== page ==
A part of the weirdness, for me, was how much different it was when reeling in a fish with this reel than if I’d been using a left handled spinning reel. It was a completely different, surprisingly awkward experience – and I’ve caught thousands of fish on spinning reels. For some types of fishing I like spinning reels better than revolving spool reels.

It’s not just the free spool lever being on the “wrong” side or the star drag in an unfamiliar spot. Just the act of holding and reeling seemed strange.

On the other hand (pun intended) the lefty in our group loved it! Being an avid fisherman, he was no stranger to using right handed, revolving spool reels. Actually, this was the first left handed one he’d ever experienced. Evidently, reeling “right” to a lefty is just as awkward as reeling “left” was to me.

So if you are a left handed angler and looking for a good quality, line counter trolling reel, consider the Daiwa Sealine SG-3B – available in the small “17″ size, the medium “27″ size or the salmon-sized “47″.  Your right-handed fishing partners may not be thrilled, but why should you mind? Give them a taste of what you’ve been putting up with your whole fishing career. 



Challenger lures sent me some of their new, copper backed – Three D Worm Harnesses. The front of the spinner blades – either willow leaf or Colorado are available in more than a rainbow assortment of walleye-popping colors, including glows, and UVs, but the reverse side is copper plated. They looked good so I wanted to give them a swim.

Most guys using worm harnesses on Lake Erie and other locations pull them along at slow speeds when trolling or while drifting at even slower speeds. I’ll go with what-ever-it-takes to get fish on the line, but our spread was doing just fine with a variety of crankbaits trolled at 2.5 to 3 MPH, so pulling out the bottom bouncers and backing down to half that speed didn’t seem like a winning plan.

Rather than slowing down and totally switching to a worm and harness plan, I decided to pin the harnesses to my downriggers and Dipsey Divers to get them into the same zone the cranks were getting bites, then “whizzing” them right along with the hard-body baits. Would that work?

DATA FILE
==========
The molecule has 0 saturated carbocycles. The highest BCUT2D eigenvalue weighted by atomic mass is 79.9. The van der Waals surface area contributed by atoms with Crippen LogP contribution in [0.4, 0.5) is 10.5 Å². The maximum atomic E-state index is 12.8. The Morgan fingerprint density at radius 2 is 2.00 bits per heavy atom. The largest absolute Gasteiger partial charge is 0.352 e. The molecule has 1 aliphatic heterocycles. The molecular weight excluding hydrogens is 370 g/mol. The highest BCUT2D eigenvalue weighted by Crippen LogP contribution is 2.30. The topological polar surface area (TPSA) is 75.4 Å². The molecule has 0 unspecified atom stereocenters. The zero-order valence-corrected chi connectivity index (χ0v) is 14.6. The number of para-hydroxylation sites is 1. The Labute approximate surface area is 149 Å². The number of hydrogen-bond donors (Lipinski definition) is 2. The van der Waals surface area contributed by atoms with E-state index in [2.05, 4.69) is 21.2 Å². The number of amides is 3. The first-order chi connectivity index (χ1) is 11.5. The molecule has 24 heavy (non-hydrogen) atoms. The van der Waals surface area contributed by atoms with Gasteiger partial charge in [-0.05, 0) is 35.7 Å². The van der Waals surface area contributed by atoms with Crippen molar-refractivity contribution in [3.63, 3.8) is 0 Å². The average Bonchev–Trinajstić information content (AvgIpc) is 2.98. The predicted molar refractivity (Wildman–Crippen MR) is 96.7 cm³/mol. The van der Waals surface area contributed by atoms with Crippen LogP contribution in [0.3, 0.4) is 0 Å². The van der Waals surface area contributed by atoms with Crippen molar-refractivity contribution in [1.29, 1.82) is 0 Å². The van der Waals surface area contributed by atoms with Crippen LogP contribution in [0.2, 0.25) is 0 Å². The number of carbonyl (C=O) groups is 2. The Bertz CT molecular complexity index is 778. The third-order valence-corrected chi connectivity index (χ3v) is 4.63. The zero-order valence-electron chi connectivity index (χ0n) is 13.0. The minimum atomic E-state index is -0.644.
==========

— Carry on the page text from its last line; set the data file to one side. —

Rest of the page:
I learned a secret. The walleye didn’t care if the rig was going 1.2 or 2.8. The rods with the harnesses did their fair share of damage to the Lake Erie walleye population, right along with the other lures.

We alternated colors and blade shape each day and though none of them failed to score, we did better with the Colorado blade models and the patterns heavy with blue/purple/pink seemed to have an edge over the ones with the green/orange/chartreuse paint schemes.

All were well made, had plenty of beads, sharp hooks and strong enough leaders to hold up to numerous fish.  Check out the Three D Harnesses at



On a recent trip to Lake Erie I had the chance to test out a variety of “walleye” spoons. One of the spoons which exhibited an all-star performance was a Moonshine RV Walleye model.

Why not? It checks all the boxes about what a good walleye spoon should be. At three-inches, it’s the right size and has a good action over a wide range of speeds.

The one I used started with a copper colored blank, easily visible. Making it even more visible, it’s painted – as are all Moonshine Lures – with long-glowing, glow-in-dark paint (which isn’t just for low light conditions) and then it’s covered with a UV activated coating to make it even more visible. If the fish didn’t see it, they were blind.

Seeing it and biting it is different, but the JJ Mac Muffin color must have looked tasty to the walleye near our boat. They bit it regularly.  Check out to find this and other patterns as well as where to purchase them.



Bay de Noc lure company is best known for its Swedish Pimple spoon, used as a vertical jigging spoon as much as anything. Bay de Noc does produce other models (check them all out at including one called a Flutter Laker Taker. It’s unlike any spoon I’ve previously fished.

I’ve had plenty of trolling spoons, which after being inhaled by a big, tough fish, end up with an unplanned bend in the blade back towards the hook. I pound these bent up blades back flat before sending them out again. Some still work, some are ruined.

The Flutter Laker Takers start out with a sharp bend about a quarter of the way up the blade from the hook. This insures the spoon will have plenty of action, even at low, slow trolling speeds, says Bay de Noc.

I don’t troll low and slow with my crankbaits – normal, for me, is on the plus side of 2.5 mph. I didn’t have much faith in this well bent bait when I tied it on. Wrong!            

With a 50 foot lead, I set the L-Taker out on the port side of the boat four feet behind a #2 Tadpole. As it was sliding into position, it released (with a fish) before the rod was even put in the rod holder. “Good start!” I thought.

It soon became the star on that side of the boat, catching more like two of every three fish than just it’s share. The next day I put it first on one of the Dipsey Divers and once it caught a few fish there, I moved it to a downrigger set where it continued it’s winning way.

They come in various sizes and colors. The one I used was the three-inch model and had a simple nickel finish with a fluorescent yellow stripe down the side.